When Nehemiah inquired about the well-being of the returning captives, Hanani told him basically that they survived the captivity but returned to Jerusalem only to experience more distress (Nehemiah 1:3).
It is one thing to survive captivity but another thing to return home distressed and disgraced and find the walls of the city devastated and the gates burned. The cities of Israel were protected from enemy invasion by thick stone walls, so walls represent your sense of protection.
Walls that are destroyed, that are broken down, means you feel naked, vulnerable, exposed, unprotected, insecure, and defenseless. The gates of the city were where meetings were convened, the rulers met, and counsel given; in short, the gates represented the place of authority.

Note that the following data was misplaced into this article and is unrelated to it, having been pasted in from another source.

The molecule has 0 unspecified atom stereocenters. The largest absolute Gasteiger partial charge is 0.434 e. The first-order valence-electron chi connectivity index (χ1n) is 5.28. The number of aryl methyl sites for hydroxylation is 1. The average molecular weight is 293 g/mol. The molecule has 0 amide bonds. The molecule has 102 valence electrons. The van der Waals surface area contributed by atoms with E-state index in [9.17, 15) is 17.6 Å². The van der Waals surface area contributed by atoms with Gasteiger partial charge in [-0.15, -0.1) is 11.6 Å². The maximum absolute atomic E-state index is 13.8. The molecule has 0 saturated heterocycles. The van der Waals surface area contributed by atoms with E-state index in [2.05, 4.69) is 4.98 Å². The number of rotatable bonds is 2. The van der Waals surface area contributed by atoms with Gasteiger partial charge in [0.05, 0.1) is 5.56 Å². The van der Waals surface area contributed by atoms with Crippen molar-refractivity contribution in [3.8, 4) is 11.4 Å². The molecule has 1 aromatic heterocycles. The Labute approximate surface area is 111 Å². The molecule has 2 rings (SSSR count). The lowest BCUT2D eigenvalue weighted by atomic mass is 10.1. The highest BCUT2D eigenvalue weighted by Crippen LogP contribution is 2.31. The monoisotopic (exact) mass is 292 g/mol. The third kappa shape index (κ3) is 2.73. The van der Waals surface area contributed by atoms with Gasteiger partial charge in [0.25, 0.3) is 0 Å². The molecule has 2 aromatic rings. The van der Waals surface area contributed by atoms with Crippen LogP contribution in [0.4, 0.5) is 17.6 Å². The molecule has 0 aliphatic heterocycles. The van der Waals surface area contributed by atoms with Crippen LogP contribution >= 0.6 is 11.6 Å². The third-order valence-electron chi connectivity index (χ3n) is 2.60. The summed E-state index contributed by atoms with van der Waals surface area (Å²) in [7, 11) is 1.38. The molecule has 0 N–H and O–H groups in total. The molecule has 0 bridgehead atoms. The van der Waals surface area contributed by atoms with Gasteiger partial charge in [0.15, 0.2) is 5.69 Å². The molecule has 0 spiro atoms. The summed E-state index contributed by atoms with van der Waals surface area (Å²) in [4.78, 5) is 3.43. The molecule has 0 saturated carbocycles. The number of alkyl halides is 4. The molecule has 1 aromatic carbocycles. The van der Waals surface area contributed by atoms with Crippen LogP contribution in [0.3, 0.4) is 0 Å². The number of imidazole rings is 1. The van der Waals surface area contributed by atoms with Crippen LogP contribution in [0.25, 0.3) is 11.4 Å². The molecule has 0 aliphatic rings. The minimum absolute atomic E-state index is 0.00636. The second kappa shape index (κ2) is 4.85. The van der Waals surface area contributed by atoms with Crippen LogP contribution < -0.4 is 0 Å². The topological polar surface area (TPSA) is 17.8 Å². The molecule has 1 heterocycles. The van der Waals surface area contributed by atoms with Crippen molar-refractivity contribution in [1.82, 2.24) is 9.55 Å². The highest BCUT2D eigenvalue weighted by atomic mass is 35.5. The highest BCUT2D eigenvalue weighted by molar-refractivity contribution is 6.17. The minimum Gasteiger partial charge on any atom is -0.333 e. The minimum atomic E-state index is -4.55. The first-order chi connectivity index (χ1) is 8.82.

Gates also speak of access. And the gates burned with fire means your life is like open season… This could also mean there is no authority or boundaries in your home; actually the whole fabric of your family structure lies in ruins; your life is out of control.
Nehemiah went into action, he got some brethren together and started the work of restoration; of building up, he said “… Come and let us build up the wall of Jerusalem, that we may no longer be a reproach.”
Notice he said let us. He with other brothers got personally involved in the process of helping those in distress. We all need Nehemiah’s who will get some brothers and sisters and say, “Look we cannot have this, come let us build up so and so that we may no longer be a reproach.”
The Bible says to weep with them who weep and mourn with them who mourn. Let’s cover the vulnerability of our brothers and sisters, let us restore a sense of security and protection around them.
We can’t leave them open to the enemy’s attack like this. Maybe you could help build up someone now and another time it will be your turn to be built up to be covered to be protected. Let’s get with the program.